How many times can you add up the digits?

This week’s Fiddler is a puzzle about adding digits over and over again.

For any positive, base-10 integer $n$, define $f(n)$ as the number of times you have to add up its digits until you get a one-digit number. For example, $f(23) = 1$ because $2+3 = 5$, a one-digit number. Meanwhile, $f(888) = 2$, since $8+8+8 = 24$, a two-digit number, and then adding up those digits gives you $2+4 = 6$, a one-digit number. Find the smallest whole number $n$ such that $f(n) = 4$.

Extra Credit: For how many whole numbers $n$ between $1$ and $10,000$ does $f(n) = 3$?

My solution:
[Show Solution]

Sniff out the spies

This interesting problem appeared on the Riddler blog. Here it goes:

There are N agents and K of them are spies. Your job is to identify all the spies. You can send a given number of agents to a “retreat” on a remote island. If all K spies are present at the retreat, they will meet to strategize. If even one spy is missing, this spy meeting will not take place. The only information you get from a retreat is whether or not the spy meeting happened. You can send as many agents as you like to the retreat, and the retreat can happen as many times as needed. You know the values of N and K.

What’s the minimum number of retreats needed to guarantee you can identify all K spies? If each retreat costs \$1,000 per person, what is the total cost to identify all K spies? To begin with, let’s assume you know that N = 1,024 and K = 17. Here is my solution for$K=1$: [Show Solution] And here is a partial solution for$K \gt 1\$:
[Show Solution]

The blue-eyed islanders

Today’s Riddler problem is another classic. The current incarnation of the puzzle is about error-prone mathematicians, while the classic version is about blue-eyed islanders.

A university has 10 mathematicians, each one so proud that, if she learns that she made a mistake in a paper, no matter how long ago the mistake was made, she resigns the next Friday. To avoid resignations, when one of them detects a mistake in the work of another, she tells everyone else but doesn’t inform the mistake-maker. All of them have made mistakes, so each one thinks only she is perfect. One Wednesday, a super-mathematician, whom all respect and believe, comes to visit. She looks at all the papers and says: “Someone here has made a mistake.”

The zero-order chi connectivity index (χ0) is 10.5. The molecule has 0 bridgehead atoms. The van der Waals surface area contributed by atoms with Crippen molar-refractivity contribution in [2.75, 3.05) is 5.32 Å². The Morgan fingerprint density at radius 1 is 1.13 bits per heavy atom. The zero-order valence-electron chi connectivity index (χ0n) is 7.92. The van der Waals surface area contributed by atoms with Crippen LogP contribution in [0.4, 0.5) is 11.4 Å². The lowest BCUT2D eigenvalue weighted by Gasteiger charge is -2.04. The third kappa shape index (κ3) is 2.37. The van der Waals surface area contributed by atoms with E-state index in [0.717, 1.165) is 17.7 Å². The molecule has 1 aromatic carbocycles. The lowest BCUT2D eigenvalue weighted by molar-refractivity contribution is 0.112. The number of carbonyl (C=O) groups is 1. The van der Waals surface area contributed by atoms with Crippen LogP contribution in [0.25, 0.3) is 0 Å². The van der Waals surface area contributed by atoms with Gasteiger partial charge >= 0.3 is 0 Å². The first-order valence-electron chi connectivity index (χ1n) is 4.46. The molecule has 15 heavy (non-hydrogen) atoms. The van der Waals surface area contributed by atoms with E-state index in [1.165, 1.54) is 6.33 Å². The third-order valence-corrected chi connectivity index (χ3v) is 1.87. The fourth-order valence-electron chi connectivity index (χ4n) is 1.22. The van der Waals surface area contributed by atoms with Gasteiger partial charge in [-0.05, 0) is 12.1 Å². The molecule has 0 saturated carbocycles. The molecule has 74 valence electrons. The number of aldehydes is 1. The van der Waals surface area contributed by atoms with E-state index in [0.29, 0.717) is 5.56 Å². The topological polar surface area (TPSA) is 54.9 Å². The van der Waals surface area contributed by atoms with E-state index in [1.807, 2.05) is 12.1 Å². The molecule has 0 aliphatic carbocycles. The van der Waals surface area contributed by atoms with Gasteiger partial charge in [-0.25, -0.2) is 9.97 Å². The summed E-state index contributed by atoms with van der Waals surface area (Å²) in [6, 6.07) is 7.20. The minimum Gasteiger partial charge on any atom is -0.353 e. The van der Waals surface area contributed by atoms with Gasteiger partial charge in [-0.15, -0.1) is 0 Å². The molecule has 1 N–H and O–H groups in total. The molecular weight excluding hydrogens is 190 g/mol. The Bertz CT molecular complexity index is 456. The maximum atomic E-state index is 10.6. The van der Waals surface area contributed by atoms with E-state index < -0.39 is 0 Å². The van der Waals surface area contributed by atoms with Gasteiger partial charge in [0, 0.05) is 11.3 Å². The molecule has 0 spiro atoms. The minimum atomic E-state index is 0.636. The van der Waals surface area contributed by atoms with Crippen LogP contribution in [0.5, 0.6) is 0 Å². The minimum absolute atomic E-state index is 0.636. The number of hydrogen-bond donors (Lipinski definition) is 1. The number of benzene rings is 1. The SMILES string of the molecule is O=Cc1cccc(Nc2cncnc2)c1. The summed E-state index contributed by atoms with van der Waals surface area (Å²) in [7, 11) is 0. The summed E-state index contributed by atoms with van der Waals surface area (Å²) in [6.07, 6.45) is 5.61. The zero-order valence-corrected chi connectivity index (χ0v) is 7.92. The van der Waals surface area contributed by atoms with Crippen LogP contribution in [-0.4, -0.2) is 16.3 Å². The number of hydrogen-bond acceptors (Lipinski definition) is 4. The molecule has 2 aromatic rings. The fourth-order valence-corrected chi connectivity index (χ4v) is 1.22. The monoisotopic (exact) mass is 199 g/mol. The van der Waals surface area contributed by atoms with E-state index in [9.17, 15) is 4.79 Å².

What happens then? Why?

Here is the solution:
[Show Solution]

The puzzle of the pirate booty

Today’s puzzle was posed on the Riddler blog, but it’s actually a classic among problem-solving enthusiasts, and is commonly known as the pirate game. Here is the formulation used in the Riddler:

Ten Perfectly Rational Pirate Logicians (PRPLs) find 10 (indivisible) gold pieces and wish to distribute the booty among themselves.

The pirates each have a unique rank, from the captain on down. The captain puts forth the first plan to divide up the gold, whereupon the pirates (including the captain) vote. If at least half the pirates vote for the plan, it is enacted, and the gold is distributed accordingly. If the plan gets fewer than half the votes, however, the captain is killed, the second-in-command is promoted, and the process starts over. (They’re mutinous, these PRPLs.)

Pirates always vote by the following rules, with the earliest rule taking precedence in a conflict:

1. Self-preservation: A pirate values his life above all else.
2. Greed: A pirate seeks as much gold as possible.
3. Bloodthirst: Failing a threat to his life or bounty, a pirate always votes to kill.

Under this system, how do the PRPLs divide up their gold?

Extra credit: Solve the generalized problem where there are P pirates and G gold pieces.

Here is the solution to the main problem:
[Show Solution]

And here is a solution to the general case:
[Show Solution]

If this sort of problem interests you, I recommend taking a crack at the riddle of the blue-eyed islanders, or the unfaithful husbands. More information here as well.